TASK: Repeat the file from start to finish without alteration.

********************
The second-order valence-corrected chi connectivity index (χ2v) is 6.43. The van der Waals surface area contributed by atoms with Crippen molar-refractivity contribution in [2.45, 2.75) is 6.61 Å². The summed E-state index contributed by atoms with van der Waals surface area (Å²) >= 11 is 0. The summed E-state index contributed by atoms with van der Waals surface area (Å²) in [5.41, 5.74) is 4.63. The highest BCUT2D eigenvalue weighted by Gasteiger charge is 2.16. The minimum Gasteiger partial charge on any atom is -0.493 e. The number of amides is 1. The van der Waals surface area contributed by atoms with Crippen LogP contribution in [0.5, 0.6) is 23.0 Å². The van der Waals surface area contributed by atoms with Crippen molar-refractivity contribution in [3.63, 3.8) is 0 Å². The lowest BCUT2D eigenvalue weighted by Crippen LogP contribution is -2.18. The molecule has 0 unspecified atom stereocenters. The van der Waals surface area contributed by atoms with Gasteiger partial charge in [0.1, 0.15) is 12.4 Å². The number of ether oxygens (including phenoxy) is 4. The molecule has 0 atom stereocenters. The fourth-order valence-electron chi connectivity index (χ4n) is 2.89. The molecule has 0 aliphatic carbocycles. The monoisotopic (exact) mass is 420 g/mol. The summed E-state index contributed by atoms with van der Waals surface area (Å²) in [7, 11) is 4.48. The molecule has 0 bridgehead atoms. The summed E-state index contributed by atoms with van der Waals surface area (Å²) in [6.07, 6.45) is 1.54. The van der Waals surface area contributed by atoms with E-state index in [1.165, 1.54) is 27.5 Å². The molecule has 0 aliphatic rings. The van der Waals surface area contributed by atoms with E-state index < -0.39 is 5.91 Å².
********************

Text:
The second-order valence-corrected chi connectivity index (χ2v) is 6.43. The van der Waals surface area contributed by atoms with Crippen molar-refractivity contribution in [2.45, 2.75) is 6.61 Å². The summed E-state index contributed by atoms with van der Waals surface area (Å²) >= 11 is 0. The summed E-state index contributed by atoms with van der Waals surface area (Å²) in [5.41, 5.74) is 4.63. The highest BCUT2D eigenvalue weighted by Gasteiger charge is 2.16. The minimum Gasteiger partial charge on any atom is -0.493 e. The number of amides is 1. The van der Waals surface area contributed by atoms with Crippen LogP contribution in [0.5, 0.6) is 23.0 Å². The van der Waals surface area contributed by atoms with Crippen molar-refractivity contribution in [3.63, 3.8) is 0 Å². The lowest BCUT2D eigenvalue weighted by Crippen LogP contribution is -2.18. The molecule has 0 unspecified atom stereocenters. The van der Waals surface area contributed by atoms with Gasteiger partial charge in [0.1, 0.15) is 12.4 Å². The number of ether oxygens (including phenoxy) is 4. The molecule has 0 atom stereocenters. The fourth-order valence-electron chi connectivity index (χ4n) is 2.89. The molecule has 0 aliphatic carbocycles. The monoisotopic (exact) mass is 420 g/mol. The summed E-state index contributed by atoms with van der Waals surface area (Å²) in [7, 11) is 4.48. The molecule has 0 bridgehead atoms. The summed E-state index contributed by atoms with van der Waals surface area (Å²) in [6.07, 6.45) is 1.54. The van der Waals surface area contributed by atoms with E-state index in [1.165, 1.54) is 27.5 Å². The molecule has 0 aliphatic rings. The van der Waals surface area contributed by atoms with E-state index < -0.39 is 5.91 Å².